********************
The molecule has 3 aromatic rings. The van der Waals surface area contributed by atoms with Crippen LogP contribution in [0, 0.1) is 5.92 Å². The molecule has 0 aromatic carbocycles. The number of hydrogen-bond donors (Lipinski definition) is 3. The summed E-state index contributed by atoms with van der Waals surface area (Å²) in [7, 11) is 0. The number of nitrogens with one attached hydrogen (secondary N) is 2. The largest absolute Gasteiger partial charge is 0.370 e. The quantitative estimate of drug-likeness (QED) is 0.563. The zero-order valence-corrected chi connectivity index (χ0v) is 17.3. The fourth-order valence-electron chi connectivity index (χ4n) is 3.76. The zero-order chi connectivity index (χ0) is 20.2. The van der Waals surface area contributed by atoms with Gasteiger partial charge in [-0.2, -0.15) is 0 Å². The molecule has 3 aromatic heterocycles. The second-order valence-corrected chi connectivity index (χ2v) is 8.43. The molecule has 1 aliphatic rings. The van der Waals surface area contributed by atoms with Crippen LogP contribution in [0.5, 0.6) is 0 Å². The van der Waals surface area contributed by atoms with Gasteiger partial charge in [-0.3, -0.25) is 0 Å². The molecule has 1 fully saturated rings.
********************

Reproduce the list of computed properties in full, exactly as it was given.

The molecule has 3 aromatic rings. The van der Waals surface area contributed by atoms with Crippen LogP contribution in [0, 0.1) is 5.92 Å². The molecule has 0 aromatic carbocycles. The number of hydrogen-bond donors (Lipinski definition) is 3. The summed E-state index contributed by atoms with van der Waals surface area (Å²) in [7, 11) is 0. The number of nitrogens with one attached hydrogen (secondary N) is 2. The largest absolute Gasteiger partial charge is 0.370 e. The quantitative estimate of drug-likeness (QED) is 0.563. The zero-order valence-corrected chi connectivity index (χ0v) is 17.3. The fourth-order valence-electron chi connectivity index (χ4n) is 3.76. The zero-order chi connectivity index (χ0) is 20.2. The van der Waals surface area contributed by atoms with Gasteiger partial charge in [-0.2, -0.15) is 0 Å². The molecule has 3 aromatic heterocycles. The second-order valence-corrected chi connectivity index (χ2v) is 8.43. The molecule has 1 aliphatic rings. The van der Waals surface area contributed by atoms with Crippen LogP contribution in [0.5, 0.6) is 0 Å². The van der Waals surface area contributed by atoms with Gasteiger partial charge in [-0.3, -0.25) is 0 Å². The molecule has 1 fully saturated rings.